A journey toward justice.

This week marks the Jewish holiday of Passover. The theme of Passover is liberation from exile. It’s a tale of perseverance and I think it serves as a great opportunity to begin a dialogue around some of these issues.

Passover has four famous questions, typically recited by the youngest child. Each question gets at a component of the introductory question ‘why is this night different from all other nights?’ Yet, while reflecting on the holiday this week I kept coming back to the same question: Is this night any different than the exodus?

During the Passover Seder we symbolically reenact the exodus journey from Egypt. We engage with the community, welcoming the stranger and encouraging all who have no place to go to join us at our table. But, what if the stranger is the person you passed on your way home, holding a sign and asking for spare change? Would we invite them in or would we give our food and send them on their way? I think the ultimate message in Passover is not that we were slaves and now we are free, the ultimate message is a question; what are we doing with our freedom?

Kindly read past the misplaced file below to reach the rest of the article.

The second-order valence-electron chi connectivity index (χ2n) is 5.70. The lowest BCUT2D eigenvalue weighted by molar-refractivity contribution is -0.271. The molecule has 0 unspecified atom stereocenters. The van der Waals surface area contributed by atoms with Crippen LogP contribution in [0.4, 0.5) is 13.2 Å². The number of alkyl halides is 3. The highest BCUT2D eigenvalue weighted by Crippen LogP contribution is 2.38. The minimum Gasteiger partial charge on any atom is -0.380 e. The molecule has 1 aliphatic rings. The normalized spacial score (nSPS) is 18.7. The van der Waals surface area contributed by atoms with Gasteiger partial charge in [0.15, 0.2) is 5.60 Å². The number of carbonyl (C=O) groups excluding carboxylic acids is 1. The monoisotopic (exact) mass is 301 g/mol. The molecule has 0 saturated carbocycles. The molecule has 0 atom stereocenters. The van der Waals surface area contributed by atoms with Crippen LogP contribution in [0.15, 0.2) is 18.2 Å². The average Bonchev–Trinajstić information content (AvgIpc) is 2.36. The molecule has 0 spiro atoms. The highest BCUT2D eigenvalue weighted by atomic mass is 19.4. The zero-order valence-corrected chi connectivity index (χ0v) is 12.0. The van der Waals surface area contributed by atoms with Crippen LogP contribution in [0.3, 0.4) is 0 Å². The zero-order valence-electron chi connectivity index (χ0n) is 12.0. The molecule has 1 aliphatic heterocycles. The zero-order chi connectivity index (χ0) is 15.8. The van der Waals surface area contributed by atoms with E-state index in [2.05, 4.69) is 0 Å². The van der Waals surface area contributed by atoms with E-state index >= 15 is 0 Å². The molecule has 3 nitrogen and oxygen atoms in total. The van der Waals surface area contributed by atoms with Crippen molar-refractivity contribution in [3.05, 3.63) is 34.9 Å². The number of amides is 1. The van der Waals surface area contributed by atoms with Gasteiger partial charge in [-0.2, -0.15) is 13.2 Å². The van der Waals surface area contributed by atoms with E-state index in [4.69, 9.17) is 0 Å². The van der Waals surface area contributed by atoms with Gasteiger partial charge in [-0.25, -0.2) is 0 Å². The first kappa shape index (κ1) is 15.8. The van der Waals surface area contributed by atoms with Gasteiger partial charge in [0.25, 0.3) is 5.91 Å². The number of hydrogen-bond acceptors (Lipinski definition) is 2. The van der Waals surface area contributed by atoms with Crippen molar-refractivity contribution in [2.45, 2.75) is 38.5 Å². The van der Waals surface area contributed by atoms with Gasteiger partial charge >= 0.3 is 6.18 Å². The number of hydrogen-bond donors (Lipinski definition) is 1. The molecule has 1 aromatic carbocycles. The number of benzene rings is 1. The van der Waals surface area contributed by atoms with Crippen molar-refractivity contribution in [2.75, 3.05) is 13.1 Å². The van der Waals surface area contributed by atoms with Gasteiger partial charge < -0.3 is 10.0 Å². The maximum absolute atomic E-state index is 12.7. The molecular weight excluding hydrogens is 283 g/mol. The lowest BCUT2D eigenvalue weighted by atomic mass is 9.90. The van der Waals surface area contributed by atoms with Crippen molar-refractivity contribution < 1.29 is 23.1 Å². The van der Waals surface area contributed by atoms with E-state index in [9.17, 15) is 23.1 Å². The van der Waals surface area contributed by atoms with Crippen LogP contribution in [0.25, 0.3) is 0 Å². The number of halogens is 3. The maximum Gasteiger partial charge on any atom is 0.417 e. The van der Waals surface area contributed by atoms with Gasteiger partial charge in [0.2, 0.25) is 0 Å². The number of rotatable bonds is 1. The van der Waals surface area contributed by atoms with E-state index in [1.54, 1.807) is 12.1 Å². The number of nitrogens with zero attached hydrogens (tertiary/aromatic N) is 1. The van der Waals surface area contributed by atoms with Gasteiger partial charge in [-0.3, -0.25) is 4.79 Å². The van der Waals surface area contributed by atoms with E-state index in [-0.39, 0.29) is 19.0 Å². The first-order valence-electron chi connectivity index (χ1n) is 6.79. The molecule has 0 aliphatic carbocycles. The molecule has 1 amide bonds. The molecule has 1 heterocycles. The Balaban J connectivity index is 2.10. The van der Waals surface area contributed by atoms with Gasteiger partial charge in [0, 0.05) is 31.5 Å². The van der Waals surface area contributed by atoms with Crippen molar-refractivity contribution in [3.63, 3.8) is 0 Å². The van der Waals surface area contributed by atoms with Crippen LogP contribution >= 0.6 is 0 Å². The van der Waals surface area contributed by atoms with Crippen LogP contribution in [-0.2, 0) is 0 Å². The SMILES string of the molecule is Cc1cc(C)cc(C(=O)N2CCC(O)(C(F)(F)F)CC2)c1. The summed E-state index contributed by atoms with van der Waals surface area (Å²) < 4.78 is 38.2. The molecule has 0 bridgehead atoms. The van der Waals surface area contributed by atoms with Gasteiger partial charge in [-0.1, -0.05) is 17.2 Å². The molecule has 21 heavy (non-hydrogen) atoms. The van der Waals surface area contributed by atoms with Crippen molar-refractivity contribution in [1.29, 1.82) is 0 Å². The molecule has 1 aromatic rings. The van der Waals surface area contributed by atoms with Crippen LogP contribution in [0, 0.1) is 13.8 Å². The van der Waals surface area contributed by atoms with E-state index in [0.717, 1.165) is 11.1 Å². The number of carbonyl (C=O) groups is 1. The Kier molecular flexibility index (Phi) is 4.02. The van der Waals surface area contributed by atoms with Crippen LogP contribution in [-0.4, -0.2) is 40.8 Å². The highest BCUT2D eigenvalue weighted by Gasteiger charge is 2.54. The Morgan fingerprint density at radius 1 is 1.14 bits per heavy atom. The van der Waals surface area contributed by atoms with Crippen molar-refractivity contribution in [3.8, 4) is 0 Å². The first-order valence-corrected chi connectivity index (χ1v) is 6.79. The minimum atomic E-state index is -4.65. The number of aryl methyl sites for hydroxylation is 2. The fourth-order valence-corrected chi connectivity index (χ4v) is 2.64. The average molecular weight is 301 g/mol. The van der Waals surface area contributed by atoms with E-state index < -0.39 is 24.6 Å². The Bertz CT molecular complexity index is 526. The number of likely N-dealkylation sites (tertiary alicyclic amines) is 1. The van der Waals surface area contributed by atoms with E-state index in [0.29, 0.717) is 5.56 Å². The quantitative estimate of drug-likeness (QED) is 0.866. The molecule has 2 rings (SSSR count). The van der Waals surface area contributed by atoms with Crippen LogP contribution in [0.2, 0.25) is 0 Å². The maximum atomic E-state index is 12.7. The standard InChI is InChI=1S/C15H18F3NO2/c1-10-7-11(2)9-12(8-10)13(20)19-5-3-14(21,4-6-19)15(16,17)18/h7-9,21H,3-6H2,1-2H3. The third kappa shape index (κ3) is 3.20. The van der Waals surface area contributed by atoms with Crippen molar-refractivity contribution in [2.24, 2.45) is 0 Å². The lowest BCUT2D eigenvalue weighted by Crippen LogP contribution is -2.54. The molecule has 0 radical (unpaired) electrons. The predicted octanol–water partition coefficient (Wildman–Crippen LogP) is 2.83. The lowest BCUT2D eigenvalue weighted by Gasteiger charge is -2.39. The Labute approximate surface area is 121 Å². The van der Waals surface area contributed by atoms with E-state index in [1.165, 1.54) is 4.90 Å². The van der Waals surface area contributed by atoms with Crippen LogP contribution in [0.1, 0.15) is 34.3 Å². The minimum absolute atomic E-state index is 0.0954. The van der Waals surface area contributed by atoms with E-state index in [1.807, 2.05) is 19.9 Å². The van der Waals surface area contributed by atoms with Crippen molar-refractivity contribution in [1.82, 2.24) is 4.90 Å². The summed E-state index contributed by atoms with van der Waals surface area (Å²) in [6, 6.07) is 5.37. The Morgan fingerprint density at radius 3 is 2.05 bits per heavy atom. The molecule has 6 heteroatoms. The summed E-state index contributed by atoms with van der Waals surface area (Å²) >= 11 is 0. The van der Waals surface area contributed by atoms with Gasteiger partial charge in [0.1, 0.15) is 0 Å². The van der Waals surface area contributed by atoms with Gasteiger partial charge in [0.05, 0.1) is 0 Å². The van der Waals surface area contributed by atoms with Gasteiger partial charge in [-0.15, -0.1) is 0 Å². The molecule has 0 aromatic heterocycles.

Activism is more than sharing a video on facebook, eating a piece of matzah and retelling our story. As we remember and eat our bread of affliction we need to realize that in our schools and on our streets all over the world many are still forced to eat their bread of affliction (if they have anything to eat at all). In reality, this night is not any different than the exodus for so many. And as long as we remain bystanders, that truth will keep us all in exile.

2 thoughts on “A journey toward justice.

  1. Dear Sarah,

    Wow. I didn’t grow up in the Jewish faith but I’ve always appreciated the traditions I have learned about from others. Thank you for starting the conversation about appreciating our freedoms and questioning how to best use said liberty. Your post is a salient reminder that we are all responsible for upholding, and progressing, social justice.

    Would you mind sharing a bit more about the “bread of affliction” and its symbolism? I am not familiar with the tradition or meaning.

    Thank you, again, for such a great post!

    Peace-
    Amie

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